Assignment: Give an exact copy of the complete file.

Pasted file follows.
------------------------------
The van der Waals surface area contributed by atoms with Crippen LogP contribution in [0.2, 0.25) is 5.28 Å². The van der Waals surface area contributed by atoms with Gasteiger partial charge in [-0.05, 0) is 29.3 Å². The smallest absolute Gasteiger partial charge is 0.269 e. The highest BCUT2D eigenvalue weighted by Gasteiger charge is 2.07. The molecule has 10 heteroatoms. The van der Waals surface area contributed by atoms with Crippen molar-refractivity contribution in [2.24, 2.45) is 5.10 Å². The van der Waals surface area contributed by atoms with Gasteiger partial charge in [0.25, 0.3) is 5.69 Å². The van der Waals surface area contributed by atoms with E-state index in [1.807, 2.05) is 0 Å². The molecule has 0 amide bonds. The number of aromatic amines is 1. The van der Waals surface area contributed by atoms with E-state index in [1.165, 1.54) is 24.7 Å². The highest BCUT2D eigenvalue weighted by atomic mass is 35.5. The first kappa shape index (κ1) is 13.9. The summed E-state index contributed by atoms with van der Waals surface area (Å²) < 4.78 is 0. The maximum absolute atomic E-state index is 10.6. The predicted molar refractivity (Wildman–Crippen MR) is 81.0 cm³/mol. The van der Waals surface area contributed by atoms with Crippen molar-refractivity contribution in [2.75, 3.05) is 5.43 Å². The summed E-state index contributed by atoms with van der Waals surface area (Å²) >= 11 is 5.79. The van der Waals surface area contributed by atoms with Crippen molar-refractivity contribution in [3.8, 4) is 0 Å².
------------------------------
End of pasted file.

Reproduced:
The van der Waals surface area contributed by atoms with Crippen LogP contribution in [0.2, 0.25) is 5.28 Å². The van der Waals surface area contributed by atoms with Gasteiger partial charge in [-0.05, 0) is 29.3 Å². The smallest absolute Gasteiger partial charge is 0.269 e. The highest BCUT2D eigenvalue weighted by Gasteiger charge is 2.07. The molecule has 10 heteroatoms. The van der Waals surface area contributed by atoms with Crippen molar-refractivity contribution in [2.24, 2.45) is 5.10 Å². The van der Waals surface area contributed by atoms with Gasteiger partial charge in [0.25, 0.3) is 5.69 Å². The van der Waals surface area contributed by atoms with E-state index in [1.807, 2.05) is 0 Å². The molecule has 0 amide bonds. The number of aromatic amines is 1. The van der Waals surface area contributed by atoms with E-state index in [1.165, 1.54) is 24.7 Å². The highest BCUT2D eigenvalue weighted by atomic mass is 35.5. The first kappa shape index (κ1) is 13.9. The summed E-state index contributed by atoms with van der Waals surface area (Å²) < 4.78 is 0. The maximum absolute atomic E-state index is 10.6. The predicted molar refractivity (Wildman–Crippen MR) is 81.0 cm³/mol. The van der Waals surface area contributed by atoms with Crippen molar-refractivity contribution in [2.75, 3.05) is 5.43 Å². The summed E-state index contributed by atoms with van der Waals surface area (Å²) >= 11 is 5.79. The van der Waals surface area contributed by atoms with Crippen molar-refractivity contribution in [3.8, 4) is 0 Å².